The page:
Relative sensor sizes.

Lori Grunin/CNET

What’s notable

  • Design: Panasonic’s main design goal with this model was pocketability. Though it is smaller than the LX100, it’s not by a lot: The company shaved off 0.5 in/7mm or less in every dimension, putting it at the same size as the Canon PowerShot G7 X Mark II[4] but still larger than the competing Sony RX100 II[5] — which has a viewfinder and is about the largest size that will fit in a jeans pocket. The LX100 fits in a loose pants pocket. And it’s only fractionally smaller than the ZS100, which has a 10x zoom lens. It looks very much like the ZS100, but swaps the programmable ring on the lens for an aperture ring. And unlike the other two Panasonic models, it has a flip-up display for selfies.
  • Lens: The camera’s 3x 24-72mm f1.4-2.8 lens does have the fastest maximum aperture in its class, but only by a bit less than 2/3 of a stop. And unfortunately, it lacks a built-in neutral density filter, which makes it difficult to shoot at slow shutter speeds at wide apertures in sunlight. It does have a 9-blade diaphragm for round out-of-focus highlights. It can focus as close as 1.2 in/3 cm, which is one of the closest in its class. And it incorporates Panasonic’s 5-axis hybrid sensor shift/optical image-stabilization system.
  • Performance: It incorporates the company’s DFD (depth from defocus) contrast autofocus system, which is quite fast. That will likely give it an edge over competitors, since AF in these cameras tends to be a bit slow. However, the battery life is rated at only 260 shots thanks to the tiny, low-power battery.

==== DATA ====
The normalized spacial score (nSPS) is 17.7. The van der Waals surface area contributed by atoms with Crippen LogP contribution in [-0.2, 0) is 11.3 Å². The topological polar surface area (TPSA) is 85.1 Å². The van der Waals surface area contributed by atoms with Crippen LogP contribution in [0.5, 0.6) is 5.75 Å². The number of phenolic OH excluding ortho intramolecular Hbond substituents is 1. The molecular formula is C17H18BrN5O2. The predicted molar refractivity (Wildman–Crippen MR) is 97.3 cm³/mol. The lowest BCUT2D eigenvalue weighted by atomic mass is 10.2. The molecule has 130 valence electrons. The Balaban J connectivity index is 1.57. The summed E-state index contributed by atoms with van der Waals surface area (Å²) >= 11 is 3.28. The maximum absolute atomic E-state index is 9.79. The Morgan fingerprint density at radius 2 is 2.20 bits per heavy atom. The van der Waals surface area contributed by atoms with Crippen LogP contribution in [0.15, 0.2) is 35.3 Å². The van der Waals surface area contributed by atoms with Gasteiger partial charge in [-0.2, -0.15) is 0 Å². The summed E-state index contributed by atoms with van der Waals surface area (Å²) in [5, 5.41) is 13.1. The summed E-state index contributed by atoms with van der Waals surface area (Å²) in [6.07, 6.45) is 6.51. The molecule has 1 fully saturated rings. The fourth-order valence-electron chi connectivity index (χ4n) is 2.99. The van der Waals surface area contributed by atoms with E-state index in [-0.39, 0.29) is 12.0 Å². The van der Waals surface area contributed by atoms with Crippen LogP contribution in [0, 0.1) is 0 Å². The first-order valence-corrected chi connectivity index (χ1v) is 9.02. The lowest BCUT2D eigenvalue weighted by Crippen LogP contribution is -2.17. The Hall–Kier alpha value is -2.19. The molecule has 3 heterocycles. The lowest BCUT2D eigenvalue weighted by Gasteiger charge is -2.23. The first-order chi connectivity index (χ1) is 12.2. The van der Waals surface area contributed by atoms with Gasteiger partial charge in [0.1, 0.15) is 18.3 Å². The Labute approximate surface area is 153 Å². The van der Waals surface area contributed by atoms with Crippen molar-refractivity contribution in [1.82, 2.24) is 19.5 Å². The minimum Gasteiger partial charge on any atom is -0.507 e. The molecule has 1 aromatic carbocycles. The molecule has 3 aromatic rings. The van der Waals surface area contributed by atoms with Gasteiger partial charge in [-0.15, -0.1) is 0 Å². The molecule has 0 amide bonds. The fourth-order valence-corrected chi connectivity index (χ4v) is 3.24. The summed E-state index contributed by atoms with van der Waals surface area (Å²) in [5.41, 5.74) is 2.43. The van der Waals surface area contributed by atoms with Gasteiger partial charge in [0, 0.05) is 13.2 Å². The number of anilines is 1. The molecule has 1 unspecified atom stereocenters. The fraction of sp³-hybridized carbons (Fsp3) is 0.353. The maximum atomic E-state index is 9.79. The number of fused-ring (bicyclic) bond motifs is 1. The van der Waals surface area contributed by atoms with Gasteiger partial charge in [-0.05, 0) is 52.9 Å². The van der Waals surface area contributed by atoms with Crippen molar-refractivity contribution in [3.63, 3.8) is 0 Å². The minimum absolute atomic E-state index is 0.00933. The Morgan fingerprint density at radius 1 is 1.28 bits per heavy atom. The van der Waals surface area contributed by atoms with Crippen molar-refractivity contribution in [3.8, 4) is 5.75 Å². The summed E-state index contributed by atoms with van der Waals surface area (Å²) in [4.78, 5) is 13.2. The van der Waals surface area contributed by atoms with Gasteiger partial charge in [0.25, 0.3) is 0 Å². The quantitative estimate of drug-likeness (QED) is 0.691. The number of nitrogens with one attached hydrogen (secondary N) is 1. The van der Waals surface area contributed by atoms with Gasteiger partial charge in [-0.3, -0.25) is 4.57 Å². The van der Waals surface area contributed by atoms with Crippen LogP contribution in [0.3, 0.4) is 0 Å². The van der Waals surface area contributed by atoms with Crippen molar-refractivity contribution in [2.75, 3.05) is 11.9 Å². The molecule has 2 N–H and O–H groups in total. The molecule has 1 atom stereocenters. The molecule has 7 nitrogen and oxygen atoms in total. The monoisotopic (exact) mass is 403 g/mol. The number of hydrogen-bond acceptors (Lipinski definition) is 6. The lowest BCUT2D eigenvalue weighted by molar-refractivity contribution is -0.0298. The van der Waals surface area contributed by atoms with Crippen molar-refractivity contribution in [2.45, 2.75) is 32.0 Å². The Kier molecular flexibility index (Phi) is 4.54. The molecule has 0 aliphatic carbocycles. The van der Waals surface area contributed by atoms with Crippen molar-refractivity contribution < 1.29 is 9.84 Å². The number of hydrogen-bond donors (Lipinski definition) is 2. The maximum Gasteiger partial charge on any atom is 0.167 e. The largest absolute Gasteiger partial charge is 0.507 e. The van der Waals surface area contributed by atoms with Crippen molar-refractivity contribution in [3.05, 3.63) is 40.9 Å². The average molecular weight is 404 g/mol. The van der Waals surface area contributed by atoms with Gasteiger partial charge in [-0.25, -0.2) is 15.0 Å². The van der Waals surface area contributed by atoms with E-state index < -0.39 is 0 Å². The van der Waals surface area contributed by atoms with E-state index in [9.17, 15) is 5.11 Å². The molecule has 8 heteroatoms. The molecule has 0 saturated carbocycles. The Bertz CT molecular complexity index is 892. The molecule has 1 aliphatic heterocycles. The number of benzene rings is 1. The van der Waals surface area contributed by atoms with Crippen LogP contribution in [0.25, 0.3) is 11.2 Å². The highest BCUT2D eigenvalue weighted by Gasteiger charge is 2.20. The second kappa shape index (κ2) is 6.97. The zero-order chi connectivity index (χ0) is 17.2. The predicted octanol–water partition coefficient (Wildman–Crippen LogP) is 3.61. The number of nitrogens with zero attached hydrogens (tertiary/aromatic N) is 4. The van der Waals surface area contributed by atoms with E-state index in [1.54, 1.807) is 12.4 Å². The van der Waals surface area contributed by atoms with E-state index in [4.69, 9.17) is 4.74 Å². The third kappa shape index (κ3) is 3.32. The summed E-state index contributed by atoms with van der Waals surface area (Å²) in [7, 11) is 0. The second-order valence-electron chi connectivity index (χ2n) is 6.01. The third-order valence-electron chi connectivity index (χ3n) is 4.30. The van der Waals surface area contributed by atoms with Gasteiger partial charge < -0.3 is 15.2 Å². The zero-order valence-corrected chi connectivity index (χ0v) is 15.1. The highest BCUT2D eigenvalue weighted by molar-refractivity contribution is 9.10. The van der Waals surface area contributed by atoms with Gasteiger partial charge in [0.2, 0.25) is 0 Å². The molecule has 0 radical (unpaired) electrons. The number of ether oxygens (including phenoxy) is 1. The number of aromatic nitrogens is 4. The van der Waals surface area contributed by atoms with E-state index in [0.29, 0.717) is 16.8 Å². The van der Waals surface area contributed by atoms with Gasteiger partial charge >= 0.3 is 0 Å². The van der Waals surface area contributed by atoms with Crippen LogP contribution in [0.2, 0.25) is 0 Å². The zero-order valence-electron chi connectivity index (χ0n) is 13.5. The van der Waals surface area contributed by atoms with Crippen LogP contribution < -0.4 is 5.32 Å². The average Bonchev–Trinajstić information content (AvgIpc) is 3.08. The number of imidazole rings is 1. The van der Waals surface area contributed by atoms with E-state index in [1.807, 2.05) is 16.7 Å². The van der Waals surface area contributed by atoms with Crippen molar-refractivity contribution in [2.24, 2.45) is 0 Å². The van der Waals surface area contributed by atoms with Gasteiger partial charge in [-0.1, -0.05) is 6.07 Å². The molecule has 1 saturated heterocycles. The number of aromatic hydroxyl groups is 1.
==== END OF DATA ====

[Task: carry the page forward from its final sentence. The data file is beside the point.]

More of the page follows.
• Features: All the standard Panasonic-specific features[6] come in the LX10. They include 4K video with 4K burst, 4K photo, 4K Live Crop (which produces an HD video from a window panning around a 4K video), Post Focus and Focus Stacking modes. A new capability is Light Composition, a post-capture process which combines frames of a 4K video into the equivalent of a long-exposure still frame.

My take

The LX10 sounds like a nice camera, as long as you’re okay without a hot shoe or a viewfinder, and are willing to trade higher resolution for the photo quality of the LX100 or a fast lens for a long zoom on the less-expensive ZS100. I suspect it will be a confusing decision among those models for a lot of people.

With the exception of the longer lens on the G7 X Mark II, the LX10 seems like it has a lot of advantages in comparison, and it has the potential to give the more expensive Sony RX100 IV[7] some serious competition.

And while it’s certainly an improved option over the LX7 — which you’d expect after so long — you do lose the multi-aspect sensor, which produces images with the same resolution regardless of the aspect ratio you choose.

Comparative specs